A Guide to Understanding Wine Through Numbers

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  • on OCTOBER 14, 2020
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A Guide to Understanding Wine Through Numbers

By Hana-Lee Sedgwick October 14, 2020

Have you ever wondered how many glasses are in a bottle of wine? How about how many bottles are produced from a barrel of wine? Chances are, you’ve probably consulted Google a time or two to find the answers to questions like these, and we don’t blame you.

Turns out, there are a lot of numbers involved in the world of wine. So, to help you learn a few wine basics, we’re revealing some key numerical factoids worth noting, so you can impress your friends, family, and colleagues with your wine knowledge the next time a question like, “How many calories are in a glass of wine?” comes up.


While the majority of Americans drink a bottle the same day they purchase it, if you do want to put it away for longer than a few days, it’s crucial to know how to properly store it. The most important thing to note is that wine craves consistency — ideally, consistently cool temperatures around 55 degrees in a dark place. Heat and light can do a lot of damage, but so can putting your wine in the fridge for a week then on the counter for two days, then back in the fridge. Essentially, heat and light can increase the wine’s aging rate in a way that’s not beneficial, while a lack of humidity can cause the cork to dry out and oxidize the wine. If you don’t have a temperature-controlled wine fridge or cellar, simply lay bottles on their sides (so the corks stay moistened) in a cool closet or a basement that won’t dramatically fluctuate in temperature.


Ever had a warm beer? It’s not so great, is it? Neither is wine when it’s served too warm — it basically heightens the alcohol while diminishing the beautiful aromatics and nuanced flavors. The same goes for a wine that’s too cold; overly chilled wine can mask the delicate aromas and make it seem flavorless. It’s true, temperatures can make or break a wine, so try to refrain from serving your sauvignon blanc at the same temp as your merlot, because the best way to enjoy what you’re tasting is to serve it within the wine style’s ideal temperature range.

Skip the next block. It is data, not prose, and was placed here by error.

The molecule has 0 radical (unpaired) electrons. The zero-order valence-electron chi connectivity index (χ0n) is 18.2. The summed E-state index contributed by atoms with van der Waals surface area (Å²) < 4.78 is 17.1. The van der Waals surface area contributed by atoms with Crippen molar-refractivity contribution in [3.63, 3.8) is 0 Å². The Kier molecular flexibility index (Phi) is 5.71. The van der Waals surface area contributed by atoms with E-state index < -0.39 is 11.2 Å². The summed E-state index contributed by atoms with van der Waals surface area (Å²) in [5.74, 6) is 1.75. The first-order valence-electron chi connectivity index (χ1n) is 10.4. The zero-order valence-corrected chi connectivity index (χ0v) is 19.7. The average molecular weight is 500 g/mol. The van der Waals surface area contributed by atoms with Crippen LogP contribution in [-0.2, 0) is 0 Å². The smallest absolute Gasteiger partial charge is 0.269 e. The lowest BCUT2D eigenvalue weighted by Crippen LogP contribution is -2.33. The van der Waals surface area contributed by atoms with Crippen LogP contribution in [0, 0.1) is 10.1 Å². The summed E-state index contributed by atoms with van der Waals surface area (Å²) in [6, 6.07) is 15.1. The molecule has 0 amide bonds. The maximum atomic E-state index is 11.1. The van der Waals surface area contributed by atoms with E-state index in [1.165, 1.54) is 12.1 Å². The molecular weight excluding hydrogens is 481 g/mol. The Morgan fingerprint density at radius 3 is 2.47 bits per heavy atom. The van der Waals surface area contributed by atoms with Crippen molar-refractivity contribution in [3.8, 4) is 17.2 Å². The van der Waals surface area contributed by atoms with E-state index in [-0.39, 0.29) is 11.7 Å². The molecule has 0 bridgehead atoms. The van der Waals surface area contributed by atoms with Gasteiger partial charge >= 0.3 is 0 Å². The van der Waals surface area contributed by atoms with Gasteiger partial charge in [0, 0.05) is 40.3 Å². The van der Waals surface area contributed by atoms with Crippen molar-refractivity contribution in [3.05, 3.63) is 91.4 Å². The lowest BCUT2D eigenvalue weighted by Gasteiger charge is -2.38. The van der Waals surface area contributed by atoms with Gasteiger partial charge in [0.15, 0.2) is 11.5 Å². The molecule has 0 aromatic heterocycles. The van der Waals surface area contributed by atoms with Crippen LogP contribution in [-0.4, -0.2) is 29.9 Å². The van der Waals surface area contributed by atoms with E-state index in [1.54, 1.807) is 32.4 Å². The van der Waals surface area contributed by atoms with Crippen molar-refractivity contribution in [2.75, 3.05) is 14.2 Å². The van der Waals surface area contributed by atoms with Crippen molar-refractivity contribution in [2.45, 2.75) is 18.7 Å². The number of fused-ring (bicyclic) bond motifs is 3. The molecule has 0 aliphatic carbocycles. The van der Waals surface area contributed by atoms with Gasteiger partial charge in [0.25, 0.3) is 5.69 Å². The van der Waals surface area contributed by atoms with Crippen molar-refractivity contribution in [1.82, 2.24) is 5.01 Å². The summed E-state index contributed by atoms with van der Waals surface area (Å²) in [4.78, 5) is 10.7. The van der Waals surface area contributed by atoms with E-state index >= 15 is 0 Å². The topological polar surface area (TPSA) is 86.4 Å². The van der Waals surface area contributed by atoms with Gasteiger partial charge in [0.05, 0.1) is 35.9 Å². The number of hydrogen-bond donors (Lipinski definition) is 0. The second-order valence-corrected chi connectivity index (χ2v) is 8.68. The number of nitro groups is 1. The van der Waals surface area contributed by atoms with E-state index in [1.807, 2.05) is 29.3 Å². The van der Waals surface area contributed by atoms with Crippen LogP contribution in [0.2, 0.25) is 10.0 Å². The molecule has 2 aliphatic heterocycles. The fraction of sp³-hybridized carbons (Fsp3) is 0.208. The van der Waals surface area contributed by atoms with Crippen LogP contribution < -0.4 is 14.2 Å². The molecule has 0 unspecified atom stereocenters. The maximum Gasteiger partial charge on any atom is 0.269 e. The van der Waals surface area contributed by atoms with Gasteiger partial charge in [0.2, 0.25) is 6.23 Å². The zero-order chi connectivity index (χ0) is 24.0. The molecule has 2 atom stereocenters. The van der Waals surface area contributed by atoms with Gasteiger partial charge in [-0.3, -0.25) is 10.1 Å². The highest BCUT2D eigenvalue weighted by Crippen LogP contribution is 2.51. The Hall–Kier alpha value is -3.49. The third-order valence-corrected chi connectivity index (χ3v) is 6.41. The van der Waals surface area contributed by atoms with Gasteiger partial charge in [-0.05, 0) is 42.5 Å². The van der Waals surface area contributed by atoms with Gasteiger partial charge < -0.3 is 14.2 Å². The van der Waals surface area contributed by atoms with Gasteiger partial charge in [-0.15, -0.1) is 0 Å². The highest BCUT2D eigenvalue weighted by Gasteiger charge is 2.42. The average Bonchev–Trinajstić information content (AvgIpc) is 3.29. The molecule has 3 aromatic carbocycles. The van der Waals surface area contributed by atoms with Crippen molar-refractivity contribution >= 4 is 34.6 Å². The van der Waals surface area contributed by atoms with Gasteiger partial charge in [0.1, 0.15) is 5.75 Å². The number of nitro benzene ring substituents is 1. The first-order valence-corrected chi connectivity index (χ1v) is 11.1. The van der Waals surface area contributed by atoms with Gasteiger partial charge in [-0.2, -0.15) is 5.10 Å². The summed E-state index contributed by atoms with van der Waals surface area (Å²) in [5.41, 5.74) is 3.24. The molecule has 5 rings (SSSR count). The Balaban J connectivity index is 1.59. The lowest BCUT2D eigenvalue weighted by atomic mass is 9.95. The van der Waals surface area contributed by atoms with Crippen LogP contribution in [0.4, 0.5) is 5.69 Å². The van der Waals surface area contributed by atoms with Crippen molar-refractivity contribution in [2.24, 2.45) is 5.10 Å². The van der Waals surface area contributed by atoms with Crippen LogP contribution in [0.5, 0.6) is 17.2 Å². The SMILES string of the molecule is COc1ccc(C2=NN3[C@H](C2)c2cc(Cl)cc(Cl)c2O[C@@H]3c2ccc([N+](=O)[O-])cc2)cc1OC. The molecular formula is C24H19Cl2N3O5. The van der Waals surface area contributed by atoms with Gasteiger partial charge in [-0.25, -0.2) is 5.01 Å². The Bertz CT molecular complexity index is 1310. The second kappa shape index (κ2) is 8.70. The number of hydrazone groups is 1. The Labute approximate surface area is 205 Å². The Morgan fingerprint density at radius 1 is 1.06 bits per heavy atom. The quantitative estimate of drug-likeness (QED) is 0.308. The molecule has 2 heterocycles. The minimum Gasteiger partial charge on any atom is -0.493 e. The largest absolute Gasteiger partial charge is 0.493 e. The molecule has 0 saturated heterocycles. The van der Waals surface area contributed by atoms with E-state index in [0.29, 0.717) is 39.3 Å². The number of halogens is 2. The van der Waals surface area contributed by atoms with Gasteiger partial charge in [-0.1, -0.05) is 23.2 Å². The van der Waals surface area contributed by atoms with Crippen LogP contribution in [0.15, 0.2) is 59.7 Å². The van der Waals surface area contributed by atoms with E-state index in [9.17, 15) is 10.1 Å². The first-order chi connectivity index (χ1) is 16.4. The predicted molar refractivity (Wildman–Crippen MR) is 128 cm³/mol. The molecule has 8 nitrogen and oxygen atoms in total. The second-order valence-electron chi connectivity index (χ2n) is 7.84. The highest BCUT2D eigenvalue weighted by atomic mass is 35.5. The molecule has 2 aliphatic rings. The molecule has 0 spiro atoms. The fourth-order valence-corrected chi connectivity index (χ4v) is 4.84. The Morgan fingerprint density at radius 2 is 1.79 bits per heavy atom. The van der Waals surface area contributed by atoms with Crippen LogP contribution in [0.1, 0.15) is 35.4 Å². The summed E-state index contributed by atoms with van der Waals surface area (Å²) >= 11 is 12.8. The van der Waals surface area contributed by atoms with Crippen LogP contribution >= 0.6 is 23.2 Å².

It takes a lot of grapes to make wine. In fact, the average bottle contains about 4 – 10 clusters, depending on the type of grape and its berry size, which is about 1.65 pounds of wine grapes. A typical vine will produce roughly 10 bottles of wine. An acre of vineyard land can include 1,089 to 2,723 vines, on average. Okay, okay — we won’t make you do the math, but you get the picture.


Contrary to what some wine drinkers may think, a “good pour” is one in which you have plenty of room to swirl the glass. So although you may be able to fit half a bottle of wine in your extra large Burgundy glass, it’s not the proper serving size. Now we know how Uncle Bob sticks to just “one glass.” If pouring 5 ounce glasses, you’ll get about 5 glasses from a standard bottle of wine.


Calories in wine come from alcohol, so a wine with more body, like a zinfandel or cabernet sauvignon, tends to have more alcohol than a lighter style, like a Beaujolais or pinot noir, for example. Sweet dessert wines will have even more calories than dry styles due to the higher alcohol and sugar levels (which equates to more carbs), despite the smaller serving size.


Opening a large format bottle is a pretty cool way to impress your dinner party guests. Not only are these bottlings festive because they scream par-tay (plus, they’re not as commonly seen), but the wine in them ages more slowly than a standard 750 ml bottle, since there’s a smaller amount of juice exposed to oxygen. So, the big guys of the wine world, like a 4.5 L Jeroboam or 6 L Imperial (not pictured), are not only fun but will last a little longer if you don’t happen to polish them off in one sitting.


There are over 10,000 different grape varieties world-wide. Shocking, we know. While most people have tasted the six noble grapes (cabernet sauvignon, pinot noir, merlot, chardonnay, sauvignon blanc, and riesling), there are thousands of less common grape varieties throughout the world. Ever heard of carricante, a white grape from Sicily? Or how about trollinger, a red grape from Germany? There’s no mistaking that the world of wine is certainly a vast one, and while we don’t suggest you start trying to taste all 10,000, we do hope you’ll be open to trying new things. Cin cin.